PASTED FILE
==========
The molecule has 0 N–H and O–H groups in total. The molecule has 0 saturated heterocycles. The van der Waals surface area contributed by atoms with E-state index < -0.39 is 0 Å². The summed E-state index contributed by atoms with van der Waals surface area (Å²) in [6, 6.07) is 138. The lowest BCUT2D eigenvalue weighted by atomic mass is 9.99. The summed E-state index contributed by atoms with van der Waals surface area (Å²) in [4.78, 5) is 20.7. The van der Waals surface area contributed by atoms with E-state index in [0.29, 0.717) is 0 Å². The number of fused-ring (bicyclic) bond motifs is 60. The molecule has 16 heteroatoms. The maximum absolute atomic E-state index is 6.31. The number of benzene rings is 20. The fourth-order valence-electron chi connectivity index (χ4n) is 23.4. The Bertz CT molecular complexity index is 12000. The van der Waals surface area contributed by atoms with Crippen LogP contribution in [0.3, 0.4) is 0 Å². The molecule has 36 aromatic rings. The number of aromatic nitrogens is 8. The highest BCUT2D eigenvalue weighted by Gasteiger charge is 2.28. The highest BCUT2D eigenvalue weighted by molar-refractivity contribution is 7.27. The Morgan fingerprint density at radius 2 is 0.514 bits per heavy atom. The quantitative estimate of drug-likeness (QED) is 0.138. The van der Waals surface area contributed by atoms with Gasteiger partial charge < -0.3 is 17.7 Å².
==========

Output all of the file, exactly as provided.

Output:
The molecule has 0 N–H and O–H groups in total. The molecule has 0 saturated heterocycles. The van der Waals surface area contributed by atoms with E-state index < -0.39 is 0 Å². The summed E-state index contributed by atoms with van der Waals surface area (Å²) in [6, 6.07) is 138. The lowest BCUT2D eigenvalue weighted by atomic mass is 9.99. The summed E-state index contributed by atoms with van der Waals surface area (Å²) in [4.78, 5) is 20.7. The van der Waals surface area contributed by atoms with E-state index in [0.29, 0.717) is 0 Å². The number of fused-ring (bicyclic) bond motifs is 60. The molecule has 16 heteroatoms. The maximum absolute atomic E-state index is 6.31. The number of benzene rings is 20. The fourth-order valence-electron chi connectivity index (χ4n) is 23.4. The Bertz CT molecular complexity index is 12000. The van der Waals surface area contributed by atoms with Crippen LogP contribution in [0.3, 0.4) is 0 Å². The molecule has 36 aromatic rings. The number of aromatic nitrogens is 8. The highest BCUT2D eigenvalue weighted by Gasteiger charge is 2.28. The highest BCUT2D eigenvalue weighted by molar-refractivity contribution is 7.27. The Morgan fingerprint density at radius 2 is 0.514 bits per heavy atom. The quantitative estimate of drug-likeness (QED) is 0.138. The van der Waals surface area contributed by atoms with Gasteiger partial charge < -0.3 is 17.7 Å².